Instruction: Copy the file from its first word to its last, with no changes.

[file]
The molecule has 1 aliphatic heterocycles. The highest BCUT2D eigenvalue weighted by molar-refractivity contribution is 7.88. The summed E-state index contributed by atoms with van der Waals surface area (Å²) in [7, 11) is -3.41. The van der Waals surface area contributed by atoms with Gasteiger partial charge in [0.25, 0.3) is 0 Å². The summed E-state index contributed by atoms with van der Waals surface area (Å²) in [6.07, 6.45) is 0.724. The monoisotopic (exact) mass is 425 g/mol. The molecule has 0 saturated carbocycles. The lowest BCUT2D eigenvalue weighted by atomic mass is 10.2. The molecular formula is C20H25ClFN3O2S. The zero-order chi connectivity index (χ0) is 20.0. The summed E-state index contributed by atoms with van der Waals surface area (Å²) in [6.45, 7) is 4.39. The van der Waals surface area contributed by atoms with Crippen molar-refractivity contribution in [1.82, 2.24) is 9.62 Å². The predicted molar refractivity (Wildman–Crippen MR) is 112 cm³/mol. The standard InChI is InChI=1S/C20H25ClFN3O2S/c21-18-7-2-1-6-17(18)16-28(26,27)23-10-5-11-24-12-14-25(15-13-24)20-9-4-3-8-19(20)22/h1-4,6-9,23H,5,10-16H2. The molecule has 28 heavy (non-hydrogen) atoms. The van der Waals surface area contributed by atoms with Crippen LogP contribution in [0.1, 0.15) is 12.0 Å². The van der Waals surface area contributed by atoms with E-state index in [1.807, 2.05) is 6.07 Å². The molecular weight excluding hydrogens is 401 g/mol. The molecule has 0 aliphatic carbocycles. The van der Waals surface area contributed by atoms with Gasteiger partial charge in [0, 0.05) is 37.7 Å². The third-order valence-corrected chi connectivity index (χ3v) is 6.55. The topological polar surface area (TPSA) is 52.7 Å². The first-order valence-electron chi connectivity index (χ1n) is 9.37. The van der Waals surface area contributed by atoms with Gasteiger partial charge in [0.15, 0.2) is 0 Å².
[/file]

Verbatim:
The molecule has 1 aliphatic heterocycles. The highest BCUT2D eigenvalue weighted by molar-refractivity contribution is 7.88. The summed E-state index contributed by atoms with van der Waals surface area (Å²) in [7, 11) is -3.41. The van der Waals surface area contributed by atoms with Gasteiger partial charge in [0.25, 0.3) is 0 Å². The summed E-state index contributed by atoms with van der Waals surface area (Å²) in [6.07, 6.45) is 0.724. The monoisotopic (exact) mass is 425 g/mol. The molecule has 0 saturated carbocycles. The lowest BCUT2D eigenvalue weighted by atomic mass is 10.2. The molecular formula is C20H25ClFN3O2S. The zero-order chi connectivity index (χ0) is 20.0. The summed E-state index contributed by atoms with van der Waals surface area (Å²) in [6.45, 7) is 4.39. The van der Waals surface area contributed by atoms with Crippen molar-refractivity contribution in [1.82, 2.24) is 9.62 Å². The predicted molar refractivity (Wildman–Crippen MR) is 112 cm³/mol. The standard InChI is InChI=1S/C20H25ClFN3O2S/c21-18-7-2-1-6-17(18)16-28(26,27)23-10-5-11-24-12-14-25(15-13-24)20-9-4-3-8-19(20)22/h1-4,6-9,23H,5,10-16H2. The molecule has 28 heavy (non-hydrogen) atoms. The van der Waals surface area contributed by atoms with Crippen LogP contribution in [0.1, 0.15) is 12.0 Å². The van der Waals surface area contributed by atoms with E-state index in [1.807, 2.05) is 6.07 Å². The molecular weight excluding hydrogens is 401 g/mol. The molecule has 0 aliphatic carbocycles. The van der Waals surface area contributed by atoms with Gasteiger partial charge in [0, 0.05) is 37.7 Å². The third-order valence-corrected chi connectivity index (χ3v) is 6.55. The topological polar surface area (TPSA) is 52.7 Å². The first-order valence-electron chi connectivity index (χ1n) is 9.37. The van der Waals surface area contributed by atoms with Gasteiger partial charge in [0.15, 0.2) is 0 Å².